Greek Gods, Human Lives: What We Can Learn from Myths by Paula L. Reimers
review of: Greek Gods, Human Lives: What We Can Learn From Myths. By Mary Lefkowitz. New Haven, Conn.: Yale University Press, 2003.304 pp. $30.00.

What is a fairy tale?

Posted to SurLaLune:

I think that “fairy tale” has always carried the connotation of “improbable fiction,” for as long as the term has been around. That’s one of the distinguishing characteristics of a fairy tale, as opposed to a myth or a legend — the listeners understand it as a fiction crafted for entertainment purposes. Legends carry some semblance of belief — they’re usually told in a manner that suggests that somebody, somewhere, believes this to be true, even if the teller doesn’t. Myths are understood to be true on some level, at least in the culture that adheres to them. Of course, none of those categories can be absolutely fixed either, and there’s a lot of overlap. Too, as fairy tales became adapted for children, and then came to be seen as fit ONLY for children, the term became more derogatory. It’s linked, i think, to Andrew Lang and the cultural evolutionists; peasants (the folk) are sort of in the childhood of civilization, and therefore their products are on the same level as those of upper-class “civilized” children. All primitives, think alike, see. This theory died out, rightfully, in the 20th century, but the use of “fairy tale” to mean something juvenile stuck.

Fairy tales differ from more realistic folktales chiefly in the construction of the tale world. In a fairy tale/Zaubermarchen/wonder tale, magic is absolutely taken for granted. Nobody stops and says “Frogs don’t talk!” Strange things happen, and nobody bats an eye; that’s the major difference between a fairy tale and a realistic folktale. The main characters are generally human, as opposed to gods or demigods, and are of stock types. The fairy tale world is amorphous, unconnected to a time more specific than “Once upon a time” or a place more specific than “a faraway kingdom.” Legends, by contrast, take place in our own world — if not the here and now, than some specific time or place.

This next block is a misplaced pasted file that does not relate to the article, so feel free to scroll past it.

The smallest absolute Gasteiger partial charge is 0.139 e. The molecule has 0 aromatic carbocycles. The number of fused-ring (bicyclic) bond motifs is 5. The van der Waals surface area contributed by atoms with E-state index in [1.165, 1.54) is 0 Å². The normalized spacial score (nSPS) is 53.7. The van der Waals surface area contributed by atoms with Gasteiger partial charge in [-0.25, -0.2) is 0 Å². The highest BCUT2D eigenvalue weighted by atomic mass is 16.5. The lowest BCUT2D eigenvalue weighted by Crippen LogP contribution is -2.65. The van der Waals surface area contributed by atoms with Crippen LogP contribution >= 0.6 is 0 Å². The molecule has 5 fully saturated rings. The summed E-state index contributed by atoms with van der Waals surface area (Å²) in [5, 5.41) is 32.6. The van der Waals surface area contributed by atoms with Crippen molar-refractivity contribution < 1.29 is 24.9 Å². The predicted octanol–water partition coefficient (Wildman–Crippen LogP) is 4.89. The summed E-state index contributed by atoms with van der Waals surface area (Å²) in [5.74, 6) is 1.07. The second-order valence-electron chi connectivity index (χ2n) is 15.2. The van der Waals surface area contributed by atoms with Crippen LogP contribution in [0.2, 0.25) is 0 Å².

That’s the definition that I give to my students, and it seems to work well; there are, of course many others, but I’ve found this one the most useful. How’s that for a start?

Catja

Hansel and Gretel and the present tense

There is a problem with tense consistency in the paragraph below. Can you find it?

ANSWER

Hansel and Gretel live on the edge of a huge, dark, forest with their mother and father. It was the worst of times and there was not enough to eat. Hansel and Gretel’s mother makes a plan to abandon the children in the forest. The father does not want to do it but his wife forces him. Hansel and Gretel overhear the plan. Hansel goes outside and fills his pockets with shiny pebbles.
Hansel and Gretel Plot Summary